I lost my wallet in Paris couple of weeks ago, so I had to call my card companies. All of them say “call collect” from overseas so the hotel patiently connected me to the AT&T operators (multiple times - most of the AT&T operators are too impatient to navigate the card company IVR and would hang up if they did not get a human voice to accept the toll charge - as we know a human takes a few minutes to find in most card companies). But that experience was a good reminder of the calling card charges we all loved from AT&T in the 90s. Massive charges for minutes persisted even as local stores in various markets were selling prepaid cards for a fraction, and we all steadily quit carrying the AT&T calling card in our wallets.
I recently wrote about the GoGo wi-fly network on the New Florence blog. What was interesting to read was Aircell was leveraging its experience in airphones we had in most seatbacks in the 90s. It was also a reminder that in spite of a significant investment in infrastructure on the planes and the ground, Verizon and other carriers did not move to variable pricing. They stubbornly kept pricing at almost $ 3 a minute till most CFOs banished them from expense reports. Surely their variable cost pricing could have come down to 25 to 50c a minute. At those rates, many of us would have checked our voice mail boxes 1-2 times a flight and many would have called families for a quick goodnight call. Too simple - it was a lot easier to strip those phones off planes and take a writeoff.
While in Europe, Pat Phalan kindly gave me a phone with his MAXroam SIM card which allowed me to stay in touch across the 5 countries I was in and make calls back to the US. My total cost was about 1/5th it would have been if I had used my AT&T mobile service (especially for the intra-European charges they expect with the add-on of a US relay element). In the meantime, every newspaper was reporting a further decline in mobile roaming rates across the Continent starting July 1. Indeed according to this article, roaming charges have fallen by an average of 73 percent in the EU since 2005. But nobody seems to have told AT&T that. I suspect they will persist with their “charge what market will bear” pricing till their roaming market share drops to nothing.
Readers – should variable cost pricing not apply in that industry?
RIM's Director of Alliances, Tyler Lessard presented at WES 2008 last week what he called "The Latest, the Greatest, the Coolest Applications for BlackBerry Smartphone.". This interview summarizes what he presented. RIM has TV commercials like this one and exciting new consumer products partners like Unify4Life which could make the device the ultimate remote control - not just for managing home stereos and theaters but also in future home security, power management and more.
Of course, still boring compared to what Michael Mace describes in the Nokia ecosystem
"It features, swear to God, a guy who created a self-hypnosis
application for the N95, someone who created a bad breath detector, a
man in the Witness Protection Program who created a location-aware app
to track the hit men chasing him, a ditzy woman who uses the phone to
track fertilizer schedules for her plants..."
But as I walked the Solutions Expo at WES 2008 I was struck at how few business applications there were. Let me clarify. Few categories of applications. Plenty of Sales Force automation applications (SAP, Sage, salesforce.com among others were present), Location/Mapping applications (Garmin, Google, TeleNav and several others), traditional applications which help manage email (Blackberry's traditional killer app for business). Oh, there were some POS extensions, some scanners, some voice recognition applications, but overall relatively sparse.
So, my question for readers - as Google and Apple and Nokia expand the ecosystem for mobile apps, what will the enterprise (as against consumer) mobile apps look like in 24 months? Will accountants have journal entry capability so they can work even when they are at a baseball game? Will fields like healthcare and logistics continue to pioneer with vertical apps? And will corporate users care?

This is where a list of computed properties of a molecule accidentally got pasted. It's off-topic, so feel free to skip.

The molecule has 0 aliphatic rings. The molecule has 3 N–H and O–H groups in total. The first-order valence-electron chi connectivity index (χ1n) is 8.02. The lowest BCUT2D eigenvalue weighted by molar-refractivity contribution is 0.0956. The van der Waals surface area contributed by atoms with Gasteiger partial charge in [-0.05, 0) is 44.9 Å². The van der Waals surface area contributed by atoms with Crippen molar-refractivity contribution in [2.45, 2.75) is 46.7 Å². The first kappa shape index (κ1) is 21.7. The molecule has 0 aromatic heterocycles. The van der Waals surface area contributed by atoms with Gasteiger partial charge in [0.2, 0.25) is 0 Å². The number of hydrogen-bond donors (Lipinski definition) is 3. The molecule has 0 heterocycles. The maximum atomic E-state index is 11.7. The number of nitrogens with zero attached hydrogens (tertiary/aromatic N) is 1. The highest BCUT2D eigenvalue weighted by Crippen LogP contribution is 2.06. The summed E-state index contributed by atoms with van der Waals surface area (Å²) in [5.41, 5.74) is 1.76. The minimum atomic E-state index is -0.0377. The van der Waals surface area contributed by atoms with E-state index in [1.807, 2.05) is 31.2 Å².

So, at Sapphire SAP presented reasons for delay around its BBD SaaS offering. Most explanations centered around SAP "learning and optimizing what our customers have been doing" with hosting, applying SAP fixes, Basis support, upgrades, user support - various aspects of application management.And SAP automating many of these expensive, manual tasks.
Privately, some SAP employees have told me the BBD journey has been a revelation how much its SI and outsourcing partners charge its clients, and now SAP is driven not just to improve economics for future SaaS customers but also for existing on-premise customers.
To which I go - Yeah! Why has it taken so long?
Then the other part of me goes - in bits and pieces SAP has offered services like this for years. Its consulting, systems integration, help desk and outsourcing groups know the effort and economics around SAP implementations and support and those in its large services ecosystem.
What do readers think? Has SAP embraced a new religion or is it just spin to explain away BBD delays?
So, as mobile companies rush to offer unlimited call plans, I wanted to ask my readers what creative and zany things they have done or seen others do when they are invited to a buffet by the Duke of Decibels...
My 3 stories:
a) Back when we had airphones in planes, GTE (now Verizon) ran a $ 20 promotion - one rate per call, no time limit. Usually it cost around $ 4 a minute. This fellow spoke non-stop for 3 hours. He switched between English and his native tongue (I think Nigerian). He screamed into the phone, then would sing in to it. All of us around laughed, cringed with his cadence...all the way.
b) In the UK when they had a similar unlimited mobile minutes promotion a few years ago, a man told me he used his and his wife's cell phones as a baby monitor - all night and every time the baby had a nap.
c) I heard about a gentleman who on the road calls his wife on Skype and they keep the call on all night long (Skype to Skype calls are free). It's comforting to both, apparently.
Between CA and IBM and Oracle and HP and Microsoft and Infor and Sage we now have a database of over 200 software industry acquisitions over the last 15 years.
I hear from my investor friends all the time how healthy M&A is for the software industry.
What I would love to see is academic or Gartner or other research which shows how buyers have benefited from volume discounts as contracts get consolidated, from lowered SG&A, product rationalization, from better product integration, from streamlined customer service...the promises that industry M&A makes to a CIO.
Love reader input..on studies which show tangible payback, not just promises...